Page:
Radical leftist dies in prison
The ex-leader of an armed leftist group from the 1970s has died while on death row, having been in jail since her 1972 arrest over the savage killings of 14 fellow radicals, reports said yesterday. Hiroko Nagata, 65, a central figure in the now-defunct United Red Army, died late on Saturday due to multiple organ failure, Jiji Press and other news outlets said, quoting the Justice Ministry. In August 1971, Nagata conspired with another member to kill two people who had tried to leave the group. Over the following year she and the United Red Army’s chairman led the horrific group killings of another 12 members who were deemed not revolutionary enough.
Taliban condemn death
Taliban extremists condemned an Afghan inmate’s death at the Guantanamo Bay prison camp as a “clear indicator” of US human rights violations and “brutal behavior,” US-based monitors said Saturday. Awal Gul, who was held at Guantanamo for nearly nine years over alleged links to the Taliban and al-Qaeda collapsed and died on Tuesday of “apparent natural causes” after exercising on an elliptical machine, the US military said. In a statement posted on its Web site in Pashto on Friday and in English on Saturday, the Afghan Taliban called Gul an “eminent commander” and blamed his death on the “bestiality of the American rulers,” according to SITE Intelligence Group monitors.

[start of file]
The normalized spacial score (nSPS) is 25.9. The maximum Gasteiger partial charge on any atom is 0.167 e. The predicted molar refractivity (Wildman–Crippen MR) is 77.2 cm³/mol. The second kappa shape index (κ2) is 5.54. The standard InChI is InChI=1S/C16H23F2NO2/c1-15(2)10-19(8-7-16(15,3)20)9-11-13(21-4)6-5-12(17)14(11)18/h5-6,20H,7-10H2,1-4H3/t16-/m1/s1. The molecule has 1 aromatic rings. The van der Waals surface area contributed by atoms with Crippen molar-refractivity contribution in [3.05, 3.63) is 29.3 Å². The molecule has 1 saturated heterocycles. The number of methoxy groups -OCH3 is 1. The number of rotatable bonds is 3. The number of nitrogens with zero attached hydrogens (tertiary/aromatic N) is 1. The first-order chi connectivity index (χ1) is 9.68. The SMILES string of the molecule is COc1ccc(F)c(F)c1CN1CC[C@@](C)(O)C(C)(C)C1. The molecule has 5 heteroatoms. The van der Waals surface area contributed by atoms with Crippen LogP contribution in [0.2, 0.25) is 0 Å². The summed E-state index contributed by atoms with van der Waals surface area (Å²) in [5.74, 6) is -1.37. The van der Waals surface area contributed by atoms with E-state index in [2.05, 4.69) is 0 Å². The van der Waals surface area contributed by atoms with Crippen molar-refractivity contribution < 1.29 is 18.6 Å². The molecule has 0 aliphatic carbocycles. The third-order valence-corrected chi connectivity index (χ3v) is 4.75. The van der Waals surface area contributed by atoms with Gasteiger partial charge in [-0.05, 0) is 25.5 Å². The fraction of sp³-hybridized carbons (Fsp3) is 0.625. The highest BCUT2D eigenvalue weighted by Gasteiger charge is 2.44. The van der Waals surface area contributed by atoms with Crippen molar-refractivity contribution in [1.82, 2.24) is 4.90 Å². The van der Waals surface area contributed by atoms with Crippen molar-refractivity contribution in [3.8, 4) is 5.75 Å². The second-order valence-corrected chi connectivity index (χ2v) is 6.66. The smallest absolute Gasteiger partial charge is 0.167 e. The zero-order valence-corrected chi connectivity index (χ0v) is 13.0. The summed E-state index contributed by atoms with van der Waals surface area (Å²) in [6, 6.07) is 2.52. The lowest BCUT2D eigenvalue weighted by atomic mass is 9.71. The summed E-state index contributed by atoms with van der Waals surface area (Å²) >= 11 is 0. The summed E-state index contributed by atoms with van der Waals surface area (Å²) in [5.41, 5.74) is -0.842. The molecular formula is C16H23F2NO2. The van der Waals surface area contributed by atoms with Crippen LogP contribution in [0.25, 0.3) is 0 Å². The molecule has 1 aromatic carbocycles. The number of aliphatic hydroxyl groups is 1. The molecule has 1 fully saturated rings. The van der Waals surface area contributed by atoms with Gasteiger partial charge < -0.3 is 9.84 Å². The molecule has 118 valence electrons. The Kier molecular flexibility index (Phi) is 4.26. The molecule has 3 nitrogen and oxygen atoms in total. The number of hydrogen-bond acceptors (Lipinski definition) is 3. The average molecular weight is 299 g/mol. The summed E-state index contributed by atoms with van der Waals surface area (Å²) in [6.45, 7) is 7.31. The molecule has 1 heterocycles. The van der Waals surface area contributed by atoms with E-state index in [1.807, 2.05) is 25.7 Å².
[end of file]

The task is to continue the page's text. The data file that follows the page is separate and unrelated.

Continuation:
Mineral deal with China set
Pyonygang will sign an agreement this month to allow Chinese companies to explore its potentially vast mineral wealth, South Korea’s Yonhap news agency said yesterday. Yonhap said officials of the two countries will sign a deal in Beijing on Feb. 15, a day before the birthday of Pyongyang’s leader Kim Jong-il. Seoul estimates the total value of mineral deposits in the North at US$6.3 trillion. “The agreement contains a specific list of mines to be developed ... including gold, anthracite coal and rare earth mineral mines,” Yonhap quoted a source familiar with the North’s affairs as saying. Under the agreement the nations will open a Hong Kong-based firm to seek investment from private Chinese companies, the source was quoted as saying.
Official fears for peace talks
The chief government negotiator said yesterday he was “seriously concerned” after a feared rebel commander broke from the main Islamic separatist group ahead of peace talks. Ameril Umbrakato’s split from the Moro Islamic Liberation Front (MILF) could compromise talks between the government and the rebels, negotiator Marivic Leonen said. He is due to meet his MILF counterparts on Wednesday to reopen the stalled talks. Umbrakato quit the rebel organization seven months ago, taking at least a thousand fighters with him.
Hamas commander returns
A senior Hamas commander returned home on Saturday after breaking out of a Cairo jail during the political upheaval in Egypt, sources in the Palestinian Islamist movement said. They said Ayman Nofal had been arrested in the Egyptian Sinai in early 2008. Five other Palestinian militants who had been held at Abu Zaabal prison in Cairo made their way back to Gaza last week, using smuggling tunnels to circumvent Egyptian border controls. Abu Zaabal was raided during anti--government protests on Saturday.
Women protest in Riyadh